Either way I would not put it in the dto as this is really just for transferring data, so it should not contain any logic (besides maybe validation).

Since the responsibility for this calculation is neither part of the dto, nor the entity model's, you could put the heavy calculation in an EventTimesCalculator something like this:

public class EventTimesCalculator
{
    public decimal CalculateTotalHours(EventTimes eventTimes)
    {
        return (decimal)(eventTimes.End - eventTimes.Start).TotalHours;
    }
}

If the EventTimes is part of your business layer / domain model, a more appropriate way would be to have a GetTotalHours() method inside of the model, instead of a property. Of course you would need to map it to the persistence model, if you want to save that information. Then again, since this information can be calculated, you don’t need to persist it at all, mainly because the logic might change (example: exclude breaks, interruptions or such).

My advice is to stop thinking in terms of database entities (which I assume you meant above).

At the end, it’s rather a detail where you put the calculation logic, more importantly is to have a straight forward design. Is the application monolithic put that logic in your layer that contains the business logic. Is it a distributed architecture, handle the calculation for the model in the service responsible for Eventing. Is it just a small API, keep it simple, put it where you or your team would expect it the most.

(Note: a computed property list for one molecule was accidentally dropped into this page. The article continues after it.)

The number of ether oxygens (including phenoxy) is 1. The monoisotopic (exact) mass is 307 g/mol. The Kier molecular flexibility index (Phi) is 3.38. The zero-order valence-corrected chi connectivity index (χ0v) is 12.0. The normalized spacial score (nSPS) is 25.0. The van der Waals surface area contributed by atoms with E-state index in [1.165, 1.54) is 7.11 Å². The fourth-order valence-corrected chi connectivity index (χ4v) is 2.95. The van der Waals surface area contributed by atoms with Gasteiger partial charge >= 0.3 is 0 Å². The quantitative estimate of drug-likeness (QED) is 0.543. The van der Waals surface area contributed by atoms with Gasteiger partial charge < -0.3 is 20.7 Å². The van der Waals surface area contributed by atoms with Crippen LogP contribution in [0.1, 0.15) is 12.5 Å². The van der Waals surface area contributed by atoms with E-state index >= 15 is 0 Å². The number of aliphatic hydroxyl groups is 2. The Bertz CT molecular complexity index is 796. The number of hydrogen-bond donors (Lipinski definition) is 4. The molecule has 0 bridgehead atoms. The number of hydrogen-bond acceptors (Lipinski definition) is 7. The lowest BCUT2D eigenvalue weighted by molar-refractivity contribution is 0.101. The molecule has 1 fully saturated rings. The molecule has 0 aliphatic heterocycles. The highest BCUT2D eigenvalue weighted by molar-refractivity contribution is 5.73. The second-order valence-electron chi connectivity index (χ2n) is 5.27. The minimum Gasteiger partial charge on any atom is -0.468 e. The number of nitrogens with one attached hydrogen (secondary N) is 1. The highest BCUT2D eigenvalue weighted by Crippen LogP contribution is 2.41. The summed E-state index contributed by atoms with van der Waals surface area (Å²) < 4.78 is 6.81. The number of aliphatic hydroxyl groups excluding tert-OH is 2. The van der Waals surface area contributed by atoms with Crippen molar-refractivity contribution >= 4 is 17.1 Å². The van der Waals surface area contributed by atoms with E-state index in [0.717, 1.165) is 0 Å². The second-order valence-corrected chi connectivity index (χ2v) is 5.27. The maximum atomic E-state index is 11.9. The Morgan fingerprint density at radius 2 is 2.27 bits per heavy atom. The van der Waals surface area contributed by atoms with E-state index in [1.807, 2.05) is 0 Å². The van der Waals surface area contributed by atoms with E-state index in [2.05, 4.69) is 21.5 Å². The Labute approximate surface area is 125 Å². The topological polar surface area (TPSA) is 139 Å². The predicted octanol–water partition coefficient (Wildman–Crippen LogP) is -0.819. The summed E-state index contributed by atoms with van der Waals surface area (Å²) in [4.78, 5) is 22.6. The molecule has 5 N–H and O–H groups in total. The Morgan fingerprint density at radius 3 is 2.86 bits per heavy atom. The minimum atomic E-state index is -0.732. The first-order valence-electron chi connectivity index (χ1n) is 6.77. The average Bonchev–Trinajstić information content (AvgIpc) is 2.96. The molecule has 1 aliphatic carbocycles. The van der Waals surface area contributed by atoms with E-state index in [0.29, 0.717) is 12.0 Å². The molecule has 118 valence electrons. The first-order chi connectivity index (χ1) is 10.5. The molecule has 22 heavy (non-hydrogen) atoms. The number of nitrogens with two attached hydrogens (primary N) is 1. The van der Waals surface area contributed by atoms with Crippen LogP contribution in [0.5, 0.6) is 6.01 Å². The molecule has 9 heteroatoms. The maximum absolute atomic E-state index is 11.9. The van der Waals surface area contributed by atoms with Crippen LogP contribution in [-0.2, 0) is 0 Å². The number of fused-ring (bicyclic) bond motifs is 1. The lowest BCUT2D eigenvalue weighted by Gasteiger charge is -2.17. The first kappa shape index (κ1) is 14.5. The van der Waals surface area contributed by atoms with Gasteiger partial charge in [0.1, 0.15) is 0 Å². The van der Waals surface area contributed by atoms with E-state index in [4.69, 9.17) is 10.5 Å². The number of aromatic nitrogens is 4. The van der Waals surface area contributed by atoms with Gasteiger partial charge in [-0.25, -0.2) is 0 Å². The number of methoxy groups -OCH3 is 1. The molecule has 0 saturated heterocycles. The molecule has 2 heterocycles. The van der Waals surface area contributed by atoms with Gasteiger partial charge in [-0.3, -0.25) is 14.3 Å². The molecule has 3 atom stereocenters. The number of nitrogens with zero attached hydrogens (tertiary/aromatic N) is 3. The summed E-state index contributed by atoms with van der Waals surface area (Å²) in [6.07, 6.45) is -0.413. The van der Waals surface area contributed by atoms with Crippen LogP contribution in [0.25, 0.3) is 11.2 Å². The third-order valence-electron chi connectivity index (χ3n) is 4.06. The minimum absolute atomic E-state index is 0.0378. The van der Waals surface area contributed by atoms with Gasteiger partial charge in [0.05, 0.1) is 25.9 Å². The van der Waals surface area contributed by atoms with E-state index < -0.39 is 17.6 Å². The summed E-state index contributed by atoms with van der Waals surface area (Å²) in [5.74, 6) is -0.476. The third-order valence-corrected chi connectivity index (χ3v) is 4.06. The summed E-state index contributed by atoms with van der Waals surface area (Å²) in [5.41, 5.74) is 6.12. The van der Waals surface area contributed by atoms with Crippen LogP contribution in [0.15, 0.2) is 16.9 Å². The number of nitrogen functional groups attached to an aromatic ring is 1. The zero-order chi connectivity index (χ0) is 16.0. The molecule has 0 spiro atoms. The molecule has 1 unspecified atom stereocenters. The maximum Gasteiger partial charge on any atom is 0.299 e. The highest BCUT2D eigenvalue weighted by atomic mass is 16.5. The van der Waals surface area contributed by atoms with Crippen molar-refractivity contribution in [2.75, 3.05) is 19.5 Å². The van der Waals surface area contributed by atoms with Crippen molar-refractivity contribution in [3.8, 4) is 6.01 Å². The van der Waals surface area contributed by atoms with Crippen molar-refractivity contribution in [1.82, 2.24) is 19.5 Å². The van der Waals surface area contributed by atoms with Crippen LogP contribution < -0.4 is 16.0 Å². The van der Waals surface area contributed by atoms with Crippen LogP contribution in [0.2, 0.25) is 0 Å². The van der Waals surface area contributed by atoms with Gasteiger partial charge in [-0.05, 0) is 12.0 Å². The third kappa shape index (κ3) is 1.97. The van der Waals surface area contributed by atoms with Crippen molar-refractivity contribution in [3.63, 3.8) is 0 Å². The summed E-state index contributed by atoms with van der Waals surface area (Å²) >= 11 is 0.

| improve this answer | |
  • Thanks. The reminder that DTOs are not supposed to contain any logic already rules out approach #2. I think the most appropriate solution would be to either place such logic within the API controller action or as you stated as a method as part of the entity and to have the controller action call it after mapping the properties from the DTO to the entity. – ProgrammerMan May 4 '19 at 20:12
  • I've also added a simple example for an EventTimesCalculator service, which you can put in your fitting layer. – Raul Sebastian May 4 '19 at 20:15
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Iam using second approach because entity can contain raw which can be modified by application flow.

Common pattern Data transfer object (DTO) is exactly what you want for transport data between application layers which can transform data into desired output. Dto can't contain business logic but also can "prepare", "reduce" data which destination need.

For example:
If presentation layer need totalHours Iam doing this in model instead of entity. Doing this in entity it would lead for endless modifications.

Another example can be user's full name Firstname, Lastname, AcademicDegree.

Entity can hold all of them but

  • one presentation need [academic degree] [firstname] [lastname] and
  • second need data in different format such as [lastname] [firstname] [academic degree].


It is good keep property that make desired format in specific DTO instead of entity IMHO.

I in ASP.NET Core do this in onion architecture and view models and from my experience is easy to manage, change, prepare data for front-end or layers instead of change something in core.

If someone disagrees with me please let comment I like learn something new.

Hope it helps